Rehabilitation for Hip Dysplasia
Rehabilitation for hip dysplasia, or developmental dislocation of the hip (DDH), is sometimes a treatment to remedy the condition itself and sometimes a treatment after surgery. It is extremely important that hip dysplasia be diagnosed and treated as early as possible because left untreated it results in severe osteoarthritis later in life.
Rehabilitation for Hip Dysplasia in Children
For very mild cases of dysplasia in children, physical therapy can be beneficial in promoting hip function, strengthening the joint and maximizing the patient's range of motion. In the case of newborns and very young children, whose bones are more malleable, nonsurgical braces and casts can make all the difference. Although these devices limit mobility for several months, they move the hip into proper alignment, almost always correcting the condition permanently.
Nonsurgical Rehab for Hip Dysplasia in Children
There are several noninvasive treatments available for hip dysplasia in children. The earlier treatment is begun, the more successful it is. In young babies, a Pavlik harness is normally used to keep the hip in its proper position. This harness is worn 24 hours a day for 6 to 12 weeks. About 90 percent of newborns treated with the Pavlik harness fully recover from hip dysplasia.
In children over 6 months of age, the Pavlik harness may not be enough to correct the dysplasia. If necessary, the child will be put under anesthesia until the hip assumes its proper position and then placed in a spica cast. Although this cast is necessary to remedy the dysplasia, it allows less movement and must be replaced approximately every 6 weeks. The child will usually remain in a cast for about 4 months. In most cases, the child is weaned gradually from the Spica cast and begins to move naturally very quickly so intensive physical therapy is unnecessary.
Surgery for Hip Dysplasia in Children
When a child is one year old or older when diagnosed with hip dysplasia, or when the spica cast has not successfully corrected the problem, surgical intervention is often necessary to position the hip joint properly. The younger the child at the time of surgery, the greater the chance for a successful outcome. The types of surgery performed, in order of complexity are: hip reduction, hip osteotomy and hip arthroplasty (replacement).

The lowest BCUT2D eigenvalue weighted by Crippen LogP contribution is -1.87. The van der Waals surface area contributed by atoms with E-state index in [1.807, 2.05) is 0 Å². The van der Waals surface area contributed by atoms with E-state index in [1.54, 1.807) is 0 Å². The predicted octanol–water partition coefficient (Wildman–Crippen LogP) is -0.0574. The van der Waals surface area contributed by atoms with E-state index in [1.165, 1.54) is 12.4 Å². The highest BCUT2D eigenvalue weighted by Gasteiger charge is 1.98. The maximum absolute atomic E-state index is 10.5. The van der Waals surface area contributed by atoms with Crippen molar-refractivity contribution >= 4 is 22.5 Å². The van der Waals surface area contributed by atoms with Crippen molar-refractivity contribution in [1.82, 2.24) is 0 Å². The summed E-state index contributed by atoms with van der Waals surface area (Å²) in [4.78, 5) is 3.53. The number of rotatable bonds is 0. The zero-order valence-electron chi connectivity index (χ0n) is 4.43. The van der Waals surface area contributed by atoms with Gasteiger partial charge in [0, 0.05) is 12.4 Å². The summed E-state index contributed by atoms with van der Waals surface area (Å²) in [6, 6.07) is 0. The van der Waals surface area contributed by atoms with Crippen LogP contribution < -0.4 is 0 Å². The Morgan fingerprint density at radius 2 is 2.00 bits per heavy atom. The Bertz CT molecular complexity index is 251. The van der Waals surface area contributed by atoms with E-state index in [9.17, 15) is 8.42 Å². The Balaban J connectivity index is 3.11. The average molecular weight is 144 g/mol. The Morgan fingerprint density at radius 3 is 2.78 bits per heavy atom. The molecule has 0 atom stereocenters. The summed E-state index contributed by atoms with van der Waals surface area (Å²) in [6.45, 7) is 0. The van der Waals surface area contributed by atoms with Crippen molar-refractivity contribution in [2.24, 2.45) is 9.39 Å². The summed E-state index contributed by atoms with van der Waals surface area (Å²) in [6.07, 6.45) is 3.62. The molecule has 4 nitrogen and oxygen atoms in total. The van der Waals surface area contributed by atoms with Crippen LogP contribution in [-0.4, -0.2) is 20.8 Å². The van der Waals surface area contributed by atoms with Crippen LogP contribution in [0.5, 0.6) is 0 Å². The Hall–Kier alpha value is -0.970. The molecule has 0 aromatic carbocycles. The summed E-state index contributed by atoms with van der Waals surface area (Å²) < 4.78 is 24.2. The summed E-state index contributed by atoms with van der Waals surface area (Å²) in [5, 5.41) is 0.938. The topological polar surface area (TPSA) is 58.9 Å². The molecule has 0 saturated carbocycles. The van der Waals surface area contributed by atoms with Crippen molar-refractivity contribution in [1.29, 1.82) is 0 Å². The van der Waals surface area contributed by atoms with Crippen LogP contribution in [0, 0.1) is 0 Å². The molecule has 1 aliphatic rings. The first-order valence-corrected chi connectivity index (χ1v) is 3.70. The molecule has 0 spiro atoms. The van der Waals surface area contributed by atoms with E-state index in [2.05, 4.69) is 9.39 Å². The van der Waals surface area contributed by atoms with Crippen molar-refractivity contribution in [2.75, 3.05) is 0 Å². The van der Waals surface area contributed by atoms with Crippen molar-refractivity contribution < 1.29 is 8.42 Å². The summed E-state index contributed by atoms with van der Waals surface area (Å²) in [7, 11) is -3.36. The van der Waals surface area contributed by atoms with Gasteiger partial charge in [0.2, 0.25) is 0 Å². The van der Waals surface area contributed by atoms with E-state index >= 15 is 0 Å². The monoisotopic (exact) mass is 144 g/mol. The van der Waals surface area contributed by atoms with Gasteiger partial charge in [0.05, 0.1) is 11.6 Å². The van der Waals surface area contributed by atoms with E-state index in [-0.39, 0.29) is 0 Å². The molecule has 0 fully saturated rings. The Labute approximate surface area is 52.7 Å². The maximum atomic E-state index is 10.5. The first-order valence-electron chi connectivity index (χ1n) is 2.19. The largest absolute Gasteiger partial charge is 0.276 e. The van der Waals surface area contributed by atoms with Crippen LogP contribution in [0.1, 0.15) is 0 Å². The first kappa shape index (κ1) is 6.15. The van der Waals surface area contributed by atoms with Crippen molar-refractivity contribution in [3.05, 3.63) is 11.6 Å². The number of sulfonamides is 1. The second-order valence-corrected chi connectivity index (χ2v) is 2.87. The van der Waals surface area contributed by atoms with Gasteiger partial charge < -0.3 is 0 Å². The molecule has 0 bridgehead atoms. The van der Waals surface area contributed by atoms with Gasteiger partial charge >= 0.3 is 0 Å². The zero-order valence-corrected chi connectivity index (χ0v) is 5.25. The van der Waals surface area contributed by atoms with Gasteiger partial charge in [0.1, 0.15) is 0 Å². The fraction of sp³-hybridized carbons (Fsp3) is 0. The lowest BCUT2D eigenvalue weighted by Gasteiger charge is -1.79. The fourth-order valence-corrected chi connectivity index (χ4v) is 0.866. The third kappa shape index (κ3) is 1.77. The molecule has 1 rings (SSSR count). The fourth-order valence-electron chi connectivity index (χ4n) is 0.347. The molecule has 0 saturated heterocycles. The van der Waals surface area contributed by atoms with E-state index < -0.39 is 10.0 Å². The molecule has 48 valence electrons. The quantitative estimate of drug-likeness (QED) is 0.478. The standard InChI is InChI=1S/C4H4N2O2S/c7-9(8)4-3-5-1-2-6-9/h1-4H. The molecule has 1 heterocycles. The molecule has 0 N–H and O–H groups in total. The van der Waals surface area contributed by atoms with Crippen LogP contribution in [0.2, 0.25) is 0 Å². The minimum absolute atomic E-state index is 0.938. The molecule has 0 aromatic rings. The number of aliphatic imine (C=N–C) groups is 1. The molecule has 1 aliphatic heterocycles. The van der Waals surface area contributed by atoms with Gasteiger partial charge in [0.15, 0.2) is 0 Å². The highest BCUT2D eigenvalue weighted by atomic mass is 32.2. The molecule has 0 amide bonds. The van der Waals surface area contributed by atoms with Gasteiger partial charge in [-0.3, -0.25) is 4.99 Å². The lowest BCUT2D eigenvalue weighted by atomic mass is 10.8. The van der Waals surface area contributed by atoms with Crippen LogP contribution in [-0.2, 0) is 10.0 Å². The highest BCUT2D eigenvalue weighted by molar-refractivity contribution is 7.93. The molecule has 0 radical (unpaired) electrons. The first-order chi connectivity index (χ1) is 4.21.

Rehabilitation for Hip Dysplasia in Adults
Weight loss and other lifestyle changes can improve the condition in adults. For mild cases, physical therapy may be sufficient to lubricate the joint, lessen pain, and ease mobility. When the arthritis in the hip is more advanced, hip arthroplasty, commonly known as hip replacement surgery, is necessary. In some cases, the surgery may be performed prophylactically, while the patient is still asymptomatic, but this is rare since it is impossible to predict when the hip will become seriously arthritic and unnecessary surgery is never a good idea.
Nonsurgical Rehabilitation for Hip Dysplasia in Adults
Physical therapy includes leg stretching, particularly hip abductions, during which the leg is moved out from the body.
Postsurgical Rehabilitation for Hip Dysplasia in Adults
Physical therapy begins as soon as possible after the procedure, often the very next day. Most patients go home within a week after hip surgery, but need to continue outpatient rehabilitation from home.
In cases where more intensive rehabilitation is necessary, or where there is no one at home to help during recovery, patients frequently go to inpatient rehabilitation centers. The goal of rehabilitation is to strengthen the affected muscles and to prevent excessive scarring and contracture.
Physical therapy exercises begin with the patient seated and progress to walking and climbing stairs, first with, and then without, supportive devices. Rehabilitation includes occupational therapy and at-home exercises to help patients learn new ways to function effectively in everyday activities. Therapists instruct patients on how to perform ordinary tasks without worsening their condition by bending to the floor, crossing the legs or sitting on low surfaces.
The length of short-term recovery, when a patient is able to be walk unassisted and perform most household tasks, and long-term recovery, when a patient is fully independent, may vary quite considerably from 6 weeks to 6 months.